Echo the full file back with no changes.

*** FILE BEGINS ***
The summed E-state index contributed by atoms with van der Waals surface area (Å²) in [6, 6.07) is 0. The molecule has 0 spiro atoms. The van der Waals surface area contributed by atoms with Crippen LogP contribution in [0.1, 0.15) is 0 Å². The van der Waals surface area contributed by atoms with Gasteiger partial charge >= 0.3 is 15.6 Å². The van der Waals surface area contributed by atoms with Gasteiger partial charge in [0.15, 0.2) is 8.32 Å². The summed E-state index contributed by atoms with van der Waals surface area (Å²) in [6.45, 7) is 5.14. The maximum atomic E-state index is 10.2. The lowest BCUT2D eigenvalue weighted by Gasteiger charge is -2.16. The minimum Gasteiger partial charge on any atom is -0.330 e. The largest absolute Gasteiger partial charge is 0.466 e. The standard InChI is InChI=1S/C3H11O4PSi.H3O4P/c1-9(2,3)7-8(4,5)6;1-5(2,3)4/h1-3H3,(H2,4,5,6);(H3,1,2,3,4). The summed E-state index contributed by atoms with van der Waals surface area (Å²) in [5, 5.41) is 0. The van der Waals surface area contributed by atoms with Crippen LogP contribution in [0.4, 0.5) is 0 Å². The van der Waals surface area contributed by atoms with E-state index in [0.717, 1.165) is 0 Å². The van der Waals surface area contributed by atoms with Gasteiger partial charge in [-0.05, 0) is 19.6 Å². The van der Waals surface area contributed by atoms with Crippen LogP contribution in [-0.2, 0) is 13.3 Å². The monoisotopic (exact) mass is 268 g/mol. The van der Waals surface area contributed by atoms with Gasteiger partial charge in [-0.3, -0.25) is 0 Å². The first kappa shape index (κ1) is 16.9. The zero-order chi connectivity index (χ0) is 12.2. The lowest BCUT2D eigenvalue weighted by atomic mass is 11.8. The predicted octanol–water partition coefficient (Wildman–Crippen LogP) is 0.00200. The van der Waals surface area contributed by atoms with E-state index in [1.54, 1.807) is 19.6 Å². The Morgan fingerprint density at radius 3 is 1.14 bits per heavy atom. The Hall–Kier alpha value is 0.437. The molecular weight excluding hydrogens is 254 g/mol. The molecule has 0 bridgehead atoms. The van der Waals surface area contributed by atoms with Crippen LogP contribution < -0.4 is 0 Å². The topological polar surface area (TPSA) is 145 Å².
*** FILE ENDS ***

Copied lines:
The summed E-state index contributed by atoms with van der Waals surface area (Å²) in [6, 6.07) is 0. The molecule has 0 spiro atoms. The van der Waals surface area contributed by atoms with Crippen LogP contribution in [0.1, 0.15) is 0 Å². The van der Waals surface area contributed by atoms with Gasteiger partial charge >= 0.3 is 15.6 Å². The van der Waals surface area contributed by atoms with Gasteiger partial charge in [0.15, 0.2) is 8.32 Å². The summed E-state index contributed by atoms with van der Waals surface area (Å²) in [6.45, 7) is 5.14. The maximum atomic E-state index is 10.2. The lowest BCUT2D eigenvalue weighted by Gasteiger charge is -2.16. The minimum Gasteiger partial charge on any atom is -0.330 e. The largest absolute Gasteiger partial charge is 0.466 e. The standard InChI is InChI=1S/C3H11O4PSi.H3O4P/c1-9(2,3)7-8(4,5)6;1-5(2,3)4/h1-3H3,(H2,4,5,6);(H3,1,2,3,4). The summed E-state index contributed by atoms with van der Waals surface area (Å²) in [5, 5.41) is 0. The van der Waals surface area contributed by atoms with Crippen LogP contribution in [0.4, 0.5) is 0 Å². The van der Waals surface area contributed by atoms with E-state index in [0.717, 1.165) is 0 Å². The van der Waals surface area contributed by atoms with Gasteiger partial charge in [-0.05, 0) is 19.6 Å². The van der Waals surface area contributed by atoms with Crippen LogP contribution in [-0.2, 0) is 13.3 Å². The monoisotopic (exact) mass is 268 g/mol. The van der Waals surface area contributed by atoms with Gasteiger partial charge in [-0.3, -0.25) is 0 Å². The first kappa shape index (κ1) is 16.9. The zero-order chi connectivity index (χ0) is 12.2. The lowest BCUT2D eigenvalue weighted by atomic mass is 11.8. The predicted octanol–water partition coefficient (Wildman–Crippen LogP) is 0.00200. The van der Waals surface area contributed by atoms with E-state index in [1.54, 1.807) is 19.6 Å². The Morgan fingerprint density at radius 3 is 1.14 bits per heavy atom. The Hall–Kier alpha value is 0.437. The molecular weight excluding hydrogens is 254 g/mol. The molecule has 0 bridgehead atoms. The van der Waals surface area contributed by atoms with Crippen LogP contribution < -0.4 is 0 Å². The topological polar surface area (TPSA) is 145 Å².